Winner: Corporate Initiative
Virgin Atlantic airways, London
Virgin Atlantic founder Richard Branson, leading the airline industry in reducing carbon emissions.
For years, the commercial airline industry avoided public scrutiny of its contribution to global warming. But thanks in large part to Virgin Atlantic Airways, its days of flying under the radar are over. Virgin founder and president Richard Branson has a reputation as a publicity-stunt man. But the maverick British mogul's recent efforts to reshape the aviation industry make it clear that he understands the magnitude of the carbon-emissions issue—and that he's willing to take the lead in solving it. In 2006, in a groundbreaking gesture, Branson committed all of his airline profits over the next decade—roughly $3 billion—to the development of nonfossil fuels. In April, Virgin bought 15 fuel-efficient Boeing 787 Dreamliners, the largest single order by a European company. Next year, Virgin plans to launch the world's first clean-fuel commercial flight. The airline has tested "starting grids," off-runway holding areas that would reduce on-the-ground carbon emissions by up to 50 percent. The fuel-efficient flying patterns that Virgin has developed are impossible to implement at the moment—but if Europe's tangle of air-traffic control systems were consolidated, as Branson has proposed, that could change. It's just an idea. But it's one of many that Branson, by putting his money where his mouth is, has forced people to consider.
Our judge says: "By marrying his commitment to energy reform with practical solutions and phenomenal public relations skills, Richard Branson has extended a challenge to the rest of the travel industry."—Lisa Lindblad
Winner: Economic Development
A Bangladeshi recipient of a BRAC business loan, with her chicken farm.
In the increasingly crowded field of microlending, there are few aid organizations with a track record as impressive as the Bangladeshi development group Building Resources Across Communities (BRAC). Founded in 1972 by former Shell Oil executive Fazle Hasan Abed to provide relief to refugees of the country's Liberation War, BRAC today serves as a critical lifeline for more than 100 million extremely poor Bangladeshis, a quarter of the population, who otherwise would have scant or no access to health care or education—let alone credit. Like their compatriots at the Nobel Prize–winning Grameen Bank, BRAC operatives provide support through microloans to more than 6 million small-scale entrepreneurs, farmers, and artisans. But BRAC is much more than a lending organization. Aiming to empower village women, it has built more than 50,000 schools in which two out of three students are female. And its 70,500 health-outreach workers aid millions: between 1986 and 1991, BRAC helped increase the country's childhood immunization rates from 2 percent to 62 percent, and its oral-rehydration campaign to prevent death from diarrhea has drastically reduced childhood mortality rates. Having recently expanded and adapted its programs to Africa, Afghanistan, and Sri Lanka, BRAC is an increasingly influential champion of the notion that the world's poor, if properly equipped and empowered, can radically improve their own lives.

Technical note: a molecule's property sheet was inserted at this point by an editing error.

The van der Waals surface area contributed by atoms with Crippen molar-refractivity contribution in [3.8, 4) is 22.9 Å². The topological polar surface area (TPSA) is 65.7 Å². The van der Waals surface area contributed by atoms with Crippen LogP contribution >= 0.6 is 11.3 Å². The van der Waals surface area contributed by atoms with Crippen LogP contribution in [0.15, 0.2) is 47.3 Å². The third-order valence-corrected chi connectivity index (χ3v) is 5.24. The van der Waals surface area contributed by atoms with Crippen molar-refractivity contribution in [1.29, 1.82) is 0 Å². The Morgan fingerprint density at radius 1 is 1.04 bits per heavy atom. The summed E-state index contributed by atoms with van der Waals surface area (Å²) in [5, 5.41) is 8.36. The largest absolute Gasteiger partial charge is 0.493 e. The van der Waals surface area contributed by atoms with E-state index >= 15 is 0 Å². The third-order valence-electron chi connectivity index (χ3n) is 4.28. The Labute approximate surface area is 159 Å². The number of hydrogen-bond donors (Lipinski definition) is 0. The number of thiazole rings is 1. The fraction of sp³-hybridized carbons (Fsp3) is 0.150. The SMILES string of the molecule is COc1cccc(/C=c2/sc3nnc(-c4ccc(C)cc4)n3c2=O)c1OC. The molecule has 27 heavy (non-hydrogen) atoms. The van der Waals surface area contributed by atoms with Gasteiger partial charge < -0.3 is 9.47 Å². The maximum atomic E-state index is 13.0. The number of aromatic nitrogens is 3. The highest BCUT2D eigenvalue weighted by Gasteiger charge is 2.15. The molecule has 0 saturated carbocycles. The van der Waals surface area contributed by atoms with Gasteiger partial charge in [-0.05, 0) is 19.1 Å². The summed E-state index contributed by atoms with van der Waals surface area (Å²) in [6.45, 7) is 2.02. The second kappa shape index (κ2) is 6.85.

Our judge says: "BRAC is truly impressive, worthy of sharing the Nobel Peace Prize that the Grameen Bank, another Bangladeshi microloans company, won in 2006."—Dr. Joseph Stiglitz
Winner: Ecological Conservation
Four Great Rivers Nature Reserve, Tibet
The Tsanpo River, in Tibet's Four Great Rivers Nature Reserve.
In southeastern Tibet lies the world's deepest gorge, its highest forest, and four river valleys that provide fresh water for 20 percent of the earth's population, or one billion people. These valleys, part of the Four Great Rivers Nature Reserve, are also corridors for hundreds of exotic birds and plants, plus four species of great cats, including the snow leopard. Despite tremendous pressure from the growing Chinese population to harvest timber and build roads and towns, Tibet's autonomous government, along with the West Virginia–based nonprofit Future Generations, was able to secure protection for the region in 2002. Yet managing such a large area—the size of Washington State—would be impossible without a core of dedicated conservationists. To that end, Future Generations has trained 400 locals to be wardens of their own land, armed with an education in both community and environmental health. The implications of this program, a hybrid of conservation and development, reach far beyond the project's borders. The reserve contains one-seventh of China's carbon-trapping forests, making it a vital resource for, well, those future generations.